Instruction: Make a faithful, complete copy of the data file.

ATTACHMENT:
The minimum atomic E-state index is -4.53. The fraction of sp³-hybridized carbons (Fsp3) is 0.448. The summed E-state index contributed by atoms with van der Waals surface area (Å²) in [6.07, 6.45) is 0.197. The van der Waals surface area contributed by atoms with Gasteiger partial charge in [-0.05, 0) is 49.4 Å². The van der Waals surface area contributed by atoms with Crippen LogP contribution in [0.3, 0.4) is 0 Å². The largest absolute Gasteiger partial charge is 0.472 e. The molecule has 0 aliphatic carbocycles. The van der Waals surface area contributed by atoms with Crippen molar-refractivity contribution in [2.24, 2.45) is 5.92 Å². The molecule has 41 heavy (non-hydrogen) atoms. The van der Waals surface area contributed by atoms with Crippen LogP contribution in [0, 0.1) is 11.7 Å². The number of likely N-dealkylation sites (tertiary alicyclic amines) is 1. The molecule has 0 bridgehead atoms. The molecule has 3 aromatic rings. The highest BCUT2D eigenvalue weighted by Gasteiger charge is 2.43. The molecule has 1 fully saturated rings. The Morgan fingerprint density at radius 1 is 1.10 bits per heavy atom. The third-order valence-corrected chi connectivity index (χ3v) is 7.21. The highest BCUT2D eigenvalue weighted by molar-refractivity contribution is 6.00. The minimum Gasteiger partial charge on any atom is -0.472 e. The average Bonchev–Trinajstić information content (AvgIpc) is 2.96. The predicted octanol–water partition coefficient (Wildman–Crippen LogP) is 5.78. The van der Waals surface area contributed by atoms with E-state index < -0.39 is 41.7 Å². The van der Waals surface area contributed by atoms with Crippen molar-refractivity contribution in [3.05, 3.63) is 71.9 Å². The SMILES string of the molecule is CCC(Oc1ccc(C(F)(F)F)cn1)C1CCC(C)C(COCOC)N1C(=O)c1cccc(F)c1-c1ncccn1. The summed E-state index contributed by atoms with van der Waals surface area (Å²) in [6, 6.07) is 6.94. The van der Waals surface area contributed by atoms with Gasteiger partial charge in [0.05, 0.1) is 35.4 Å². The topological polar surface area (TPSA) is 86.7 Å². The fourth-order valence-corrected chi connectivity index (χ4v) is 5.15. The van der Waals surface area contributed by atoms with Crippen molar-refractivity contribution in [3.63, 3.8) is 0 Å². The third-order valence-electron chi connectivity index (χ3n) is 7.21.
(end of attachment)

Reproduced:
The minimum atomic E-state index is -4.53. The fraction of sp³-hybridized carbons (Fsp3) is 0.448. The summed E-state index contributed by atoms with van der Waals surface area (Å²) in [6.07, 6.45) is 0.197. The van der Waals surface area contributed by atoms with Gasteiger partial charge in [-0.05, 0) is 49.4 Å². The van der Waals surface area contributed by atoms with Crippen LogP contribution in [0.3, 0.4) is 0 Å². The largest absolute Gasteiger partial charge is 0.472 e. The molecule has 0 aliphatic carbocycles. The van der Waals surface area contributed by atoms with Crippen molar-refractivity contribution in [2.24, 2.45) is 5.92 Å². The molecule has 41 heavy (non-hydrogen) atoms. The van der Waals surface area contributed by atoms with Crippen LogP contribution in [0, 0.1) is 11.7 Å². The number of likely N-dealkylation sites (tertiary alicyclic amines) is 1. The molecule has 0 bridgehead atoms. The molecule has 3 aromatic rings. The highest BCUT2D eigenvalue weighted by Gasteiger charge is 2.43. The molecule has 1 fully saturated rings. The Morgan fingerprint density at radius 1 is 1.10 bits per heavy atom. The third-order valence-corrected chi connectivity index (χ3v) is 7.21. The highest BCUT2D eigenvalue weighted by molar-refractivity contribution is 6.00. The minimum Gasteiger partial charge on any atom is -0.472 e. The average Bonchev–Trinajstić information content (AvgIpc) is 2.96. The predicted octanol–water partition coefficient (Wildman–Crippen LogP) is 5.78. The van der Waals surface area contributed by atoms with E-state index < -0.39 is 41.7 Å². The van der Waals surface area contributed by atoms with Crippen molar-refractivity contribution in [3.05, 3.63) is 71.9 Å². The SMILES string of the molecule is CCC(Oc1ccc(C(F)(F)F)cn1)C1CCC(C)C(COCOC)N1C(=O)c1cccc(F)c1-c1ncccn1. The summed E-state index contributed by atoms with van der Waals surface area (Å²) in [6, 6.07) is 6.94. The van der Waals surface area contributed by atoms with Gasteiger partial charge in [0.05, 0.1) is 35.4 Å². The topological polar surface area (TPSA) is 86.7 Å². The fourth-order valence-corrected chi connectivity index (χ4v) is 5.15. The van der Waals surface area contributed by atoms with Crippen molar-refractivity contribution in [3.63, 3.8) is 0 Å². The third-order valence-electron chi connectivity index (χ3n) is 7.21.